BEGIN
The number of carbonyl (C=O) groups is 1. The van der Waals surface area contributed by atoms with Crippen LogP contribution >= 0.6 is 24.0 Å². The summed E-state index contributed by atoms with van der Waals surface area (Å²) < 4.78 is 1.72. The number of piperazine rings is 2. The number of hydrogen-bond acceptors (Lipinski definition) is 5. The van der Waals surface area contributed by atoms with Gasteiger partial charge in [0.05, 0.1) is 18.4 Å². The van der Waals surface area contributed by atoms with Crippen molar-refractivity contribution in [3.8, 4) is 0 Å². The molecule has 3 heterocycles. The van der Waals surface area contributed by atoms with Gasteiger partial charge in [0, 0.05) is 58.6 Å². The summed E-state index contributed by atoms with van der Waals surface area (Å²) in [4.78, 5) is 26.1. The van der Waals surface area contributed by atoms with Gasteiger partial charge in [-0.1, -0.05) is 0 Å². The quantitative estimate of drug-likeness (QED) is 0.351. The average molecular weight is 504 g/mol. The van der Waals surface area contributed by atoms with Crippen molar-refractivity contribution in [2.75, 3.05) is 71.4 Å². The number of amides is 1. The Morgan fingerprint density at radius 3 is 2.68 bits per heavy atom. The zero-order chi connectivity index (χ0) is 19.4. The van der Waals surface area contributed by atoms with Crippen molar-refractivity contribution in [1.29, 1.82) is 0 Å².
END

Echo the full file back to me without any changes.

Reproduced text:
The number of carbonyl (C=O) groups is 1. The van der Waals surface area contributed by atoms with Crippen LogP contribution >= 0.6 is 24.0 Å². The summed E-state index contributed by atoms with van der Waals surface area (Å²) < 4.78 is 1.72. The number of piperazine rings is 2. The number of hydrogen-bond acceptors (Lipinski definition) is 5. The van der Waals surface area contributed by atoms with Gasteiger partial charge in [0.05, 0.1) is 18.4 Å². The van der Waals surface area contributed by atoms with Crippen molar-refractivity contribution in [3.8, 4) is 0 Å². The molecule has 3 heterocycles. The van der Waals surface area contributed by atoms with Gasteiger partial charge in [0, 0.05) is 58.6 Å². The summed E-state index contributed by atoms with van der Waals surface area (Å²) in [4.78, 5) is 26.1. The van der Waals surface area contributed by atoms with Gasteiger partial charge in [-0.1, -0.05) is 0 Å². The quantitative estimate of drug-likeness (QED) is 0.351. The average molecular weight is 504 g/mol. The van der Waals surface area contributed by atoms with Crippen molar-refractivity contribution in [2.75, 3.05) is 71.4 Å². The number of amides is 1. The Morgan fingerprint density at radius 3 is 2.68 bits per heavy atom. The zero-order chi connectivity index (χ0) is 19.4. The van der Waals surface area contributed by atoms with Crippen molar-refractivity contribution in [1.29, 1.82) is 0 Å².